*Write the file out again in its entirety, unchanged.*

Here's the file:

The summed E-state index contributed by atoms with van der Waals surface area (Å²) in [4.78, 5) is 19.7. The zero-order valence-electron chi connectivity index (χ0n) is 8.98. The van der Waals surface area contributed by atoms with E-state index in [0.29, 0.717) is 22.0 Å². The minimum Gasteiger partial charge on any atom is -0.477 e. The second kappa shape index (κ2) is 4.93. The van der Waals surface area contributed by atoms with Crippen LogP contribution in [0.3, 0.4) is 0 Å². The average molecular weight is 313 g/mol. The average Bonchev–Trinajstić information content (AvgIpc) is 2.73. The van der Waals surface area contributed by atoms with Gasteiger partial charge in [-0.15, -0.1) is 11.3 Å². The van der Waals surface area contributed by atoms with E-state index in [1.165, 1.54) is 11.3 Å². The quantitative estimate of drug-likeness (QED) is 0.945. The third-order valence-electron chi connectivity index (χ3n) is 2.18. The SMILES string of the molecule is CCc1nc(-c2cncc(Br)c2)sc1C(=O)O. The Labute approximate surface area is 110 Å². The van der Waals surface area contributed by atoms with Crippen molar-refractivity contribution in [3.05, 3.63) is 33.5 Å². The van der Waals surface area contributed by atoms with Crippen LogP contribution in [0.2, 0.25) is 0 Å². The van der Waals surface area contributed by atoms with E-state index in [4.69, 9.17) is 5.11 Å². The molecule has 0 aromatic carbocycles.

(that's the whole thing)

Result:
The summed E-state index contributed by atoms with van der Waals surface area (Å²) in [4.78, 5) is 19.7. The zero-order valence-electron chi connectivity index (χ0n) is 8.98. The van der Waals surface area contributed by atoms with E-state index in [0.29, 0.717) is 22.0 Å². The minimum Gasteiger partial charge on any atom is -0.477 e. The second kappa shape index (κ2) is 4.93. The van der Waals surface area contributed by atoms with Crippen LogP contribution in [0.3, 0.4) is 0 Å². The average molecular weight is 313 g/mol. The average Bonchev–Trinajstić information content (AvgIpc) is 2.73. The van der Waals surface area contributed by atoms with Gasteiger partial charge in [-0.15, -0.1) is 11.3 Å². The van der Waals surface area contributed by atoms with E-state index in [1.165, 1.54) is 11.3 Å². The quantitative estimate of drug-likeness (QED) is 0.945. The third-order valence-electron chi connectivity index (χ3n) is 2.18. The SMILES string of the molecule is CCc1nc(-c2cncc(Br)c2)sc1C(=O)O. The Labute approximate surface area is 110 Å². The van der Waals surface area contributed by atoms with Crippen molar-refractivity contribution in [3.05, 3.63) is 33.5 Å². The van der Waals surface area contributed by atoms with Crippen LogP contribution in [0.2, 0.25) is 0 Å². The van der Waals surface area contributed by atoms with E-state index in [4.69, 9.17) is 5.11 Å². The molecule has 0 aromatic carbocycles.